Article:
Hazard reduction burns or hazard production burns? Duty of care breached by rural landowners14 May 2020 | Residential Premises
Despite engaging the Rural Fire Service to perform hazard reduction burns on their property, the New South Wales Supreme Court held that absentee landowners had breached their duty of care to prevent the re-ignition/spread of fire onto their neighbour’s property.
- Did the defendants breach the duty of care owed to the plaintiff?
The defendants were absentee landowners, who asked the Rural Fire Service (RFS) to conduct a hazard reduction burn. On 28 August 2012, 550 acres of the defendants’ property was burnt by the RFS, including land close to the border of the plaintiff’s property. The root structure of a hollow gum tree on the defendants’ property remained smouldering. On 5 September 2012, embers escaped and caused an extensive fire that caused $1.2m worth of damage to the plaintiff’s property.
The decision at trial
The court found that the defendants owed the plaintiff a non-delegable duty of care to prevent the ignition and spread of a fire onto his property. Although the defendants took the reasonable precaution of engaging the RFS to assist them, they had still breached their duty of care by:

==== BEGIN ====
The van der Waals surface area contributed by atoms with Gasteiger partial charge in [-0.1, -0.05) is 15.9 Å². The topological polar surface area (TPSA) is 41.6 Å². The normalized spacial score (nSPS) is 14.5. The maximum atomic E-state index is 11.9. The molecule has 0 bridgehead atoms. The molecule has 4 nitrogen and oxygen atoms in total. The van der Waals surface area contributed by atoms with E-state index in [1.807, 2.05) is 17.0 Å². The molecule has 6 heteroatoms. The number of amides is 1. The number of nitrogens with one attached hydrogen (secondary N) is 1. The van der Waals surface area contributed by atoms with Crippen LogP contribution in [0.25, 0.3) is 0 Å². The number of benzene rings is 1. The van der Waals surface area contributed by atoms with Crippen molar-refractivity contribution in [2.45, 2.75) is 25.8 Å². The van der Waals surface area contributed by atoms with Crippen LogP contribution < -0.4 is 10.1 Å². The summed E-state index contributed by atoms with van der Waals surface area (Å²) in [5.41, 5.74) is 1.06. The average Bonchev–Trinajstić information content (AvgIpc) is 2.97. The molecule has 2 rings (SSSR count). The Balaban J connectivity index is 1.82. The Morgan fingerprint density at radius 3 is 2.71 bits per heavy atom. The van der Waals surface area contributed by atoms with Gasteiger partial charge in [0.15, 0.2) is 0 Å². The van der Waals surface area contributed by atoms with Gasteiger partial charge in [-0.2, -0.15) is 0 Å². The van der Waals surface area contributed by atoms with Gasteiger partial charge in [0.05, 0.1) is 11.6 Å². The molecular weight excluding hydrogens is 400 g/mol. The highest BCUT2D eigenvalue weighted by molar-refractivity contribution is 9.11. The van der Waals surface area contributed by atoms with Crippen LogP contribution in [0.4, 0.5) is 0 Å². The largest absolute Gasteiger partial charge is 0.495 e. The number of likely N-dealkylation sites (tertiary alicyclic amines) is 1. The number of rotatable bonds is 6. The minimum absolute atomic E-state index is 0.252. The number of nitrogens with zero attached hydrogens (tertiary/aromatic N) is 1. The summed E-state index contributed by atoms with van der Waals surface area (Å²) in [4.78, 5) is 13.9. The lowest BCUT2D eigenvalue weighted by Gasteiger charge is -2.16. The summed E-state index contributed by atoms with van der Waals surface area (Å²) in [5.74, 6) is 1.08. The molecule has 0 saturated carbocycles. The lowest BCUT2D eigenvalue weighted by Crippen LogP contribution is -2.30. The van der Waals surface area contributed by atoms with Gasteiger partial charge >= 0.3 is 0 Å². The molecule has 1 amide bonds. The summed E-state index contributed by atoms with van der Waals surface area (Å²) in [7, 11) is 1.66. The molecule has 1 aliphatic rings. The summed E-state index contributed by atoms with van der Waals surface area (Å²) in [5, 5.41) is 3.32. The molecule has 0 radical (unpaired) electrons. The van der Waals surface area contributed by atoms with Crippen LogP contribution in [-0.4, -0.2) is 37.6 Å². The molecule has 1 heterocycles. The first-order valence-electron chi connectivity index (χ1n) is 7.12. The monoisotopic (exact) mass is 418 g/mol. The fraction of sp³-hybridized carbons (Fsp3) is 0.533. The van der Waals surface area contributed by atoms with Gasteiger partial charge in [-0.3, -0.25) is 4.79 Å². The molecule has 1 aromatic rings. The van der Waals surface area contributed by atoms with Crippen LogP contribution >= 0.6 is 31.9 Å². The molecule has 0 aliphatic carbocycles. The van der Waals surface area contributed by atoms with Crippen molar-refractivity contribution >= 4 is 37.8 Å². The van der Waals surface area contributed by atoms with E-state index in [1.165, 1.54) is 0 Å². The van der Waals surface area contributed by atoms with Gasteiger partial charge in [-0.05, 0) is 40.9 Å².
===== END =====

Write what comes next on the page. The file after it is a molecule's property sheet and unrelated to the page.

- failing to take available steps to understand the ongoing risk of re-ignition following the burn
- failing to enquire whether precautions were taken by the RFS to guard against re-ignition; and if they weren’t being taken, to take their own precautions to deal with the ongoing risks
The court held that the RFS would not be liable to the plaintiff by virtue of the Rural Fires Act 1997 (NSW). However, this did not prevent a finding that the RFS was a concurrent wrongdoer as proportionate liability applied. It undertook the burn as a statutory body, knowing that the defendants were absentee landowners that would not have been present to deal with the risk of reignition. Additionally, it had failed to identify the risk, communicate it to the defendants, and outline how that risk could have been dealt with.
The court found that the defendants were 35% liable and that the RFS was 65% liable (despite the fact that it was not a party to the proceedings). It further held that the plaintiff was contributorily negligent, as he had failed to take reasonable precautions to prevent the spread of fire on his property. His contribution was assessed at 10%.
Implications for you
This case demonstrates that the proportionate liability scheme applies to attribute liability to statutory bodies despite statutory immunities. Additionally, it illustrates the scope of the non-delegable duty of care possessed by landowners, and the requirement that they engage in reasonable inquiries to ensure that they have ascertained the full extent of any hazards that could result in a breach of that duty.